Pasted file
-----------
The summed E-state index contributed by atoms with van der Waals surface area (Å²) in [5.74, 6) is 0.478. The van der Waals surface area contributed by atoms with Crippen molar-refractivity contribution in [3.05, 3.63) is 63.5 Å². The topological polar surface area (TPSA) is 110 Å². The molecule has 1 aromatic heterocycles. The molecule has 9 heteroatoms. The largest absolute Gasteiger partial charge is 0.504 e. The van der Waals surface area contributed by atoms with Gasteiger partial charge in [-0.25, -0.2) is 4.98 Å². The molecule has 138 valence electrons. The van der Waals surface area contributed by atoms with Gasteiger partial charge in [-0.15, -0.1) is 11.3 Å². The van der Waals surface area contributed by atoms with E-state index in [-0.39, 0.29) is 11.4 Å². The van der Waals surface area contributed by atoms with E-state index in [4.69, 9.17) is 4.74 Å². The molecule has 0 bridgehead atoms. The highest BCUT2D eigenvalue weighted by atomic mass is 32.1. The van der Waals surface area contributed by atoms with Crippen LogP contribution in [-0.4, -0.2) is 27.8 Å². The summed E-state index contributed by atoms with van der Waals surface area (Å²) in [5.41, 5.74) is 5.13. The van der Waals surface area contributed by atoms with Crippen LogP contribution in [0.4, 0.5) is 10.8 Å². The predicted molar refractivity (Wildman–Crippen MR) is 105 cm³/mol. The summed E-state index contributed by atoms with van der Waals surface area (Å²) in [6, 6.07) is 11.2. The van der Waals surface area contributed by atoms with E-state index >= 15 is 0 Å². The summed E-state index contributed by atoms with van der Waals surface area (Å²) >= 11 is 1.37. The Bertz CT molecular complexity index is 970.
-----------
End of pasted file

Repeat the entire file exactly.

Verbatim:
The summed E-state index contributed by atoms with van der Waals surface area (Å²) in [5.74, 6) is 0.478. The van der Waals surface area contributed by atoms with Crippen molar-refractivity contribution in [3.05, 3.63) is 63.5 Å². The topological polar surface area (TPSA) is 110 Å². The molecule has 1 aromatic heterocycles. The molecule has 9 heteroatoms. The largest absolute Gasteiger partial charge is 0.504 e. The van der Waals surface area contributed by atoms with Gasteiger partial charge in [-0.25, -0.2) is 4.98 Å². The molecule has 138 valence electrons. The van der Waals surface area contributed by atoms with Gasteiger partial charge in [-0.15, -0.1) is 11.3 Å². The van der Waals surface area contributed by atoms with E-state index in [-0.39, 0.29) is 11.4 Å². The van der Waals surface area contributed by atoms with E-state index in [4.69, 9.17) is 4.74 Å². The molecule has 0 bridgehead atoms. The highest BCUT2D eigenvalue weighted by atomic mass is 32.1. The van der Waals surface area contributed by atoms with Crippen LogP contribution in [-0.4, -0.2) is 27.8 Å². The summed E-state index contributed by atoms with van der Waals surface area (Å²) in [5.41, 5.74) is 5.13. The van der Waals surface area contributed by atoms with Crippen LogP contribution in [0.4, 0.5) is 10.8 Å². The predicted molar refractivity (Wildman–Crippen MR) is 105 cm³/mol. The summed E-state index contributed by atoms with van der Waals surface area (Å²) in [6, 6.07) is 11.2. The van der Waals surface area contributed by atoms with E-state index >= 15 is 0 Å². The summed E-state index contributed by atoms with van der Waals surface area (Å²) >= 11 is 1.37. The Bertz CT molecular complexity index is 970.